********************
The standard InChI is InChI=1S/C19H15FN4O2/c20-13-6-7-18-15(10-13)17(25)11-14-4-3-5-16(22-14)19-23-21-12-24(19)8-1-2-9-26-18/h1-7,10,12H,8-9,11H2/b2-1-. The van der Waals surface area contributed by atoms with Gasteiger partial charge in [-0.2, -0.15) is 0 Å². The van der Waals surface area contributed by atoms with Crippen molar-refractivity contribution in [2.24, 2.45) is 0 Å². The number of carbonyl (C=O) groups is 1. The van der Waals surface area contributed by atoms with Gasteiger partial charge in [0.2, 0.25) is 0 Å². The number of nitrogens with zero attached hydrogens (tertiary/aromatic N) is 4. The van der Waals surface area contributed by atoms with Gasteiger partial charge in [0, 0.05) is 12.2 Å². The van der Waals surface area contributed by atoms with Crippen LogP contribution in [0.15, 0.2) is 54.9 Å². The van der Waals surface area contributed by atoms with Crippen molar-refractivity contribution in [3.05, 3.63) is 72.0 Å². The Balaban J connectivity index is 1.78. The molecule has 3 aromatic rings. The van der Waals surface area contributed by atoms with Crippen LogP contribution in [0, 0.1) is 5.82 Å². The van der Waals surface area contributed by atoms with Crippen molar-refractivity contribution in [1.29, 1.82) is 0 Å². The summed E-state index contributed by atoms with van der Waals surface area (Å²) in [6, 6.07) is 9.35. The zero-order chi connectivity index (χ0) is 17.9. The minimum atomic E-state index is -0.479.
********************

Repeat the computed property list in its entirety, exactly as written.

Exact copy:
The standard InChI is InChI=1S/C19H15FN4O2/c20-13-6-7-18-15(10-13)17(25)11-14-4-3-5-16(22-14)19-23-21-12-24(19)8-1-2-9-26-18/h1-7,10,12H,8-9,11H2/b2-1-. The van der Waals surface area contributed by atoms with Gasteiger partial charge in [-0.2, -0.15) is 0 Å². The van der Waals surface area contributed by atoms with Crippen molar-refractivity contribution in [2.24, 2.45) is 0 Å². The number of carbonyl (C=O) groups is 1. The van der Waals surface area contributed by atoms with Gasteiger partial charge in [0.2, 0.25) is 0 Å². The number of nitrogens with zero attached hydrogens (tertiary/aromatic N) is 4. The van der Waals surface area contributed by atoms with Gasteiger partial charge in [0, 0.05) is 12.2 Å². The van der Waals surface area contributed by atoms with Crippen LogP contribution in [0.15, 0.2) is 54.9 Å². The van der Waals surface area contributed by atoms with Crippen molar-refractivity contribution in [3.05, 3.63) is 72.0 Å². The Balaban J connectivity index is 1.78. The molecule has 3 aromatic rings. The van der Waals surface area contributed by atoms with Crippen LogP contribution in [0, 0.1) is 5.82 Å². The van der Waals surface area contributed by atoms with Crippen molar-refractivity contribution in [1.29, 1.82) is 0 Å². The summed E-state index contributed by atoms with van der Waals surface area (Å²) in [6, 6.07) is 9.35. The zero-order chi connectivity index (χ0) is 17.9. The minimum atomic E-state index is -0.479.